What are Micro Penny Stocks?

Jim B.

Micro penny stocks are stocks that trade for small prices and have relatively small market capitalization compared to other similar stocks. These stocks are usually not traded on the stock exchange, instead being traded on over-the-counter markets like the Over the Counter Bulletin Board (OTCBB) or the Pink Sheets. The lure of micro penny stocks for investors is the possibility that the small companies underlying such stocks will make it big and carry the investors to a significant profit. In reality, such stocks rarely break through, and investors relying on them are taking a big gamble.

Micro penny stocks are usually not sold on the stock exchange.
Micro penny stocks are usually not sold on the stock exchange.

It is the dream of many investors to get in on the ground floor of a small company that breaks out and becomes one of the titans of industry. Many investors don't have the kind of capital to invest in blue-chip companies that dominate the market, and they rely instead on speculative investments in companies that are either just starting out or are struggling to keep up with the bigger players. Micro penny stocks are often the target of these investors, as they can be bought cheaply and may have the potential to be huge money makers.

Penny stocks are stocks that have a relatively low cost per share.
Penny stocks are stocks that have a relatively low cost per share.

What constitutes a micro penny stock may vary depending on the source. Some firms consider a stock a micro penny stock if it is currently trading at a price of less than $5 US Dollars (USD) per share. Other sources focus on the stock's market capitalization, which is calculated by multiplying the price of the stock by the number of outstanding shares on the market. If that total is between $50 million USD and $300 million USD, some stock experts would call it a micro cap stock.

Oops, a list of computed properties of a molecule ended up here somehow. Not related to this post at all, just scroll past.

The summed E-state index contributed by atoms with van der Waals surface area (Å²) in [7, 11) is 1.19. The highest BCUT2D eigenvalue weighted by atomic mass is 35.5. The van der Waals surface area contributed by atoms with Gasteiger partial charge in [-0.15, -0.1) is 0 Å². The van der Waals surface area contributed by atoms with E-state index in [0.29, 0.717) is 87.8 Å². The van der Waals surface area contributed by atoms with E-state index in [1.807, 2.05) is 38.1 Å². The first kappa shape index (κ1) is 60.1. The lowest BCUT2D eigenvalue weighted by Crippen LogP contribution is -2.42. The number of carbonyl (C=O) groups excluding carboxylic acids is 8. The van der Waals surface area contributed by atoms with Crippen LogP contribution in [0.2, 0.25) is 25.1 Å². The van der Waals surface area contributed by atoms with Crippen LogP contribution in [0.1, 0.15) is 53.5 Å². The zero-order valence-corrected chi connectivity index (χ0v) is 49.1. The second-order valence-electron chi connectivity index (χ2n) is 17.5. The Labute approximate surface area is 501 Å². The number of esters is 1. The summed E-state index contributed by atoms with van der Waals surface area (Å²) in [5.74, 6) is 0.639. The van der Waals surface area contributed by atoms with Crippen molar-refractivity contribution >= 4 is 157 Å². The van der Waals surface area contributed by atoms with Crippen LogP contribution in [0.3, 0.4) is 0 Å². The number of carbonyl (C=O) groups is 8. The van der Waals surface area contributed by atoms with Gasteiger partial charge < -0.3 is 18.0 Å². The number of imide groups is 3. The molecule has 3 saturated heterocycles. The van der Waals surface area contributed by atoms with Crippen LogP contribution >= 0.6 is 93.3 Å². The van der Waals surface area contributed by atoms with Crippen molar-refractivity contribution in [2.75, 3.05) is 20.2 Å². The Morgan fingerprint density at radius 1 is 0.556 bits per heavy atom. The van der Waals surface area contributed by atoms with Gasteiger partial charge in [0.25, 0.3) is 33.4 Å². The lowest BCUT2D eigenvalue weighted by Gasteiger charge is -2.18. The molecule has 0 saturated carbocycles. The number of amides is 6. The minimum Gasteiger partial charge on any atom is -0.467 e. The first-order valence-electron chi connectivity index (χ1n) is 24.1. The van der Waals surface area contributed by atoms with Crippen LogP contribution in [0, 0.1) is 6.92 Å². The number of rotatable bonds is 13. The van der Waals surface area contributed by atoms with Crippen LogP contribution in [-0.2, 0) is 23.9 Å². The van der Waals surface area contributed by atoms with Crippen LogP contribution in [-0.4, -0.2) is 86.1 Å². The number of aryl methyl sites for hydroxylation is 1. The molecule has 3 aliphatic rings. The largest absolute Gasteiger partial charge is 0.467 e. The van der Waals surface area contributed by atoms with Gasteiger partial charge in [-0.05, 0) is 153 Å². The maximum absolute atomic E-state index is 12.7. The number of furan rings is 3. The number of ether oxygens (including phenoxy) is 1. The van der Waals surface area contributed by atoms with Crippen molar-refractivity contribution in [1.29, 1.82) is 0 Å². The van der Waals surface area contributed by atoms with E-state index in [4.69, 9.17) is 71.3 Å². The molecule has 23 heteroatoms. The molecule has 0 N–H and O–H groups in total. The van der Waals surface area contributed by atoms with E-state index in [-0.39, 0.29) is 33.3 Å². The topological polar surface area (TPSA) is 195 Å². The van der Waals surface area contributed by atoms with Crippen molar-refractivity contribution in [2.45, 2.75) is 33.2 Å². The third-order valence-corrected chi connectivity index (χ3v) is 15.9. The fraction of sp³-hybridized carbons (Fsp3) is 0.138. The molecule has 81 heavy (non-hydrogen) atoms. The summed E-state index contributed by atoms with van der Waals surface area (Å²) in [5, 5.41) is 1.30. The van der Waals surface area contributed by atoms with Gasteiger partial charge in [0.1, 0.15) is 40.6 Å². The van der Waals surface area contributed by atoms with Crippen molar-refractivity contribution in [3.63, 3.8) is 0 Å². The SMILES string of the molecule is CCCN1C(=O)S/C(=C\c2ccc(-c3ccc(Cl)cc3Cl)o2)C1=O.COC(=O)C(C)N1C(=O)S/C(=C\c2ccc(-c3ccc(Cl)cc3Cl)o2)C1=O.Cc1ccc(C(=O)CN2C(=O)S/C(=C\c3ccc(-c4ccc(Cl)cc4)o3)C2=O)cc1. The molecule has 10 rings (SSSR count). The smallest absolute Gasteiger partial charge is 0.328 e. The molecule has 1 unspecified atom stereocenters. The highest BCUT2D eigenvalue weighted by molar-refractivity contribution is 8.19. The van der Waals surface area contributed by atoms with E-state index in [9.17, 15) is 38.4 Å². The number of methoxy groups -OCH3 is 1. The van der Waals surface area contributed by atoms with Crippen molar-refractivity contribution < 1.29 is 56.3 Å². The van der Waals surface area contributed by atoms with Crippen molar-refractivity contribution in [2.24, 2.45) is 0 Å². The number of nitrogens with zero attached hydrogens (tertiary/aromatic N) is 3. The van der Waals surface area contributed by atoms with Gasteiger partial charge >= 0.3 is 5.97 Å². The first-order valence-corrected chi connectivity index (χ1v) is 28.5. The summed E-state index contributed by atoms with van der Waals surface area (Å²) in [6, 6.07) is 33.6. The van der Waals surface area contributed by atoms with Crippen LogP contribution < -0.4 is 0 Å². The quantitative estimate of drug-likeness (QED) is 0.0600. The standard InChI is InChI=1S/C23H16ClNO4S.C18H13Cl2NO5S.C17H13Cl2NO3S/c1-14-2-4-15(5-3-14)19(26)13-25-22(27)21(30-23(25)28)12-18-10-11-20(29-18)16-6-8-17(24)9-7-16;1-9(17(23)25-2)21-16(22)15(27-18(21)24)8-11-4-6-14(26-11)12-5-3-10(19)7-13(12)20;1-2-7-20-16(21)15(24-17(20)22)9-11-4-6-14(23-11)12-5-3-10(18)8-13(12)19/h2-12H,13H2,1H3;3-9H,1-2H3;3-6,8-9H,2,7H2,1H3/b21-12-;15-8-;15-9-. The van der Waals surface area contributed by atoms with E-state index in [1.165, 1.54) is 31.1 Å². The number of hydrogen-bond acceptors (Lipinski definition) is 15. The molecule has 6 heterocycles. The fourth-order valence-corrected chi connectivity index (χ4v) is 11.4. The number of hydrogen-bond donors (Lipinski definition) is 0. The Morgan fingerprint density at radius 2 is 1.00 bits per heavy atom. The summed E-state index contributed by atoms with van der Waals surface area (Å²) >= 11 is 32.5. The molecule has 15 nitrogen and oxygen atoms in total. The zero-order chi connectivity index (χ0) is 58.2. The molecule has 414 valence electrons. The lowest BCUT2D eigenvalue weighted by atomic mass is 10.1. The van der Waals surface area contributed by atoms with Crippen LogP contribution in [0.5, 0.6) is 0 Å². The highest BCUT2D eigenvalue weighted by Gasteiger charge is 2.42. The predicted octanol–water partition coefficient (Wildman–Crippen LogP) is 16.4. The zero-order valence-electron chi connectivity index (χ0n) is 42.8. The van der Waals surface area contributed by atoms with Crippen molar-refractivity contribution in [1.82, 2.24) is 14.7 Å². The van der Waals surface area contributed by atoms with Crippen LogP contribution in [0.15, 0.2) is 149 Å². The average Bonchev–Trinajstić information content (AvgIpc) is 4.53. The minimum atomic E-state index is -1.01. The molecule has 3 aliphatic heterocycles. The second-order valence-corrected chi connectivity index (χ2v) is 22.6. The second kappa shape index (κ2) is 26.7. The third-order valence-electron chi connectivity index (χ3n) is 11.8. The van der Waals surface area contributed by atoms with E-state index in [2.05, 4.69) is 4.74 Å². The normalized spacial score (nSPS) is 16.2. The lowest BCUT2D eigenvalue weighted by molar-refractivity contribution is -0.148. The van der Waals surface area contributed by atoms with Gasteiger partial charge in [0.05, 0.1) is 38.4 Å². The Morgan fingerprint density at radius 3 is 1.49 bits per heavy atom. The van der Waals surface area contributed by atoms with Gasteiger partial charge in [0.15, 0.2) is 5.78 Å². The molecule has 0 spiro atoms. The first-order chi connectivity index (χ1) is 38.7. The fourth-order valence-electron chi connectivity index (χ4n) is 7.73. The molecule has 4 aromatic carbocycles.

Even these definitions can be misleading, however, as some large companies with proven track records and a large market capitalization trade for less than $5 USD per share. In addition, some stocks have small market capitalization and yet trade for higher prices on the market. Micro penny stocks, therefore, may be best categorized on a case-by-case basis.

Generally, micro penny stocks are traded on over-the-counter markets, which means that the trades are not recorded by a centralized body. With over-the-counter stocks, the liquidity is often low, meaning that the stocks are not traded often. That also leads to large spreads between the buying and selling prices of the stocks. Investors who take a chance on a micro penny stock will often overlook these drawbacks and the fact that little may be known about the underlying company, all in hopes of finding one that is headed for bigger things.

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